Maor has also sued hotels in Westchester County, a Rockland County country club, a yacht-charter company that runs cruises up and down the Hudson River and a firm that has catered events at the Javits Center.

Maor’s suits have all been filed as class actions in which he sought damages on behalf of himself and up to 450-plus co-workers at a time.

Several cases were settled under confidentiality agreements, but one — against the Crowne Plaza White Plains hotel — resulted in a deal to pay out as much as $990,000 to waiters, bussers, bartenders and others who worked events there between Jan. 1, 2008, and Nov. 10, 2015.

That deal also included up to $400,000 in legal fees and expenses to lawyers at Leeds Brown Law and Virginia & Ambinder.

The two firms have handled nine of Maor’s 12 suits, with Leed Brown handling a 10th alone. Maor has also been represented by the firms Fitapelli & Schaffer and Outten & Golden.

“He’s not a plant by any stretch of the word,” said Maor lawyer Lloyd Ambinder. “He’s an individual who gets assigned by staffing agencies. We’re happy to represent him as long as he has a bona fide claim.”


Big Lots. Accused of running background checks on applicants and employees without their knowledge or consent.

Chipotle. Accused of burying their disclosure and authorization in bulky applications. 

Whole Foods. Settles after being accused of unlawfully including a release of liability in their disclosure forms.

These are just three of the latest class action lawsuits accusing huge employers of violating the Fair Credit Reporting Act.

Mary Poquette// Owner & Principal, Poquette Screening Solutions

One of the reasons for the ground swell, I believe, is simply because there is a lot of money to be made. There was one that settled for example for $1.75 million and each of the members of the class is going to get a check for $38 and the attorney is going to get over $500,000. So it certainly appears to be a very lucrative business.

Montserrat C. Miller// Partner, Arnal Golden Gregory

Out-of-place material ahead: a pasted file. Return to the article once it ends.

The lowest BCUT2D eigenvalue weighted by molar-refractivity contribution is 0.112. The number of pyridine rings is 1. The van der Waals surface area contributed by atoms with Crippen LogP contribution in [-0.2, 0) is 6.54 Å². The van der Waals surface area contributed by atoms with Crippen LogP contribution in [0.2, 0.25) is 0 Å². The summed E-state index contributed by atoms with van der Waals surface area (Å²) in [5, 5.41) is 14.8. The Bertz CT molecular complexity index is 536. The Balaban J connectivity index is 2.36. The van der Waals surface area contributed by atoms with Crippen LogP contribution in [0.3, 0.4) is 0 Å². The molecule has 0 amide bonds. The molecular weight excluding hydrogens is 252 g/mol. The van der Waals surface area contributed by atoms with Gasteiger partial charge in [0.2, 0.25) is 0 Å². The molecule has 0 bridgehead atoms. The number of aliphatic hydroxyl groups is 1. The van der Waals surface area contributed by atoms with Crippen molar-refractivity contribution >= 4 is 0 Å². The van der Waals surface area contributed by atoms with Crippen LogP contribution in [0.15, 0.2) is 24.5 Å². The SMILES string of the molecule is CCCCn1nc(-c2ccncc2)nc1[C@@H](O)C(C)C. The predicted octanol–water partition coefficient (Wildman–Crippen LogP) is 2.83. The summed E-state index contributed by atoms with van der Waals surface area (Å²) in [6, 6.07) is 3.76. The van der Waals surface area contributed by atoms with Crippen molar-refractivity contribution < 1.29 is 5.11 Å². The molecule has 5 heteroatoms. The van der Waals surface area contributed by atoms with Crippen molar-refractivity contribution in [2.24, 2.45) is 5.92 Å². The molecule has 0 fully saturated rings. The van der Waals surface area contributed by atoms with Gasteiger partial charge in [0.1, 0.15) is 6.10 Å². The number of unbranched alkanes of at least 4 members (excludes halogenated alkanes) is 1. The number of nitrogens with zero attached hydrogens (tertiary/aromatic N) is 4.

We have a very aggressive plaintiff’s bar. We see a lot of litigation. Some of it is well thought out, some of it is not.

The thing these three cases have in common is that they all revolve around issues with the employer’s disclosure and authorization forms. The rules, as the forms go, are pretty straight forward. Under the FCRA, an employer MUST clearly disclose to an applicant or employee that a background check is going to be performed. Then, they must obtain written permission from the individual to conduct a background check. 

Pamela Q. Devata// Partner, Seyfarth Shaw

Anything that is not a very specific, short pithy disclosure and an authorization just for a background check could be challenged. 

Some of the mistakes employers are making are pretty benign, like including a link to their company benefits. Others have been more egregious like including a waiver of liability. Whatever it is, if the disclosure includes anything extra, your company could become a target. This relatively new environment is leading many companies to take a long hard look at their documents.

Pamela Q. Devata// Partner, Seyfarth Shaw

For years, many many companies had a one size disclosure form that had a disclosure at the top and an authorization at the bottom. And frankly, we think that is absolutely legal; however, right now companies are wise to mitigate their risk and consider separating those documents.

All three of the experts we spoke with say it is clear that the plaintiff’s bar is seeking these cases out. They are described as cookie cutter. Almost all of the class action cases point out the same deficiencies. Right now the main targets are the huge employers, but once those big fish are caught, the attention will undoubtedly drop down to the next tier. 

Montserrat C. Miller// Partner, Arnal Golden Gregory 

It’s like shooting fish in a barrel! Terrible expression, but it’s the lowest hanging fruit.

And if your company turns out to be that low hanging fruit, it is going to cost you.

Montserrat C. Miller// Partner, Arnal Golden Gregory 

Because you just have to understand what your requirements are, otherwise you are going to get litigation.

Pamela Q. Devata// Partner, Seyfarth Shaw

As everyone knows, once you are sued, you lose because you have to pay legal fees to go ahead and defend that.

 And those fees can add up quickly. Your best bet: review everything with your legal counsel so you're as protected as possible.

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Posted by Robert Drusendahl in General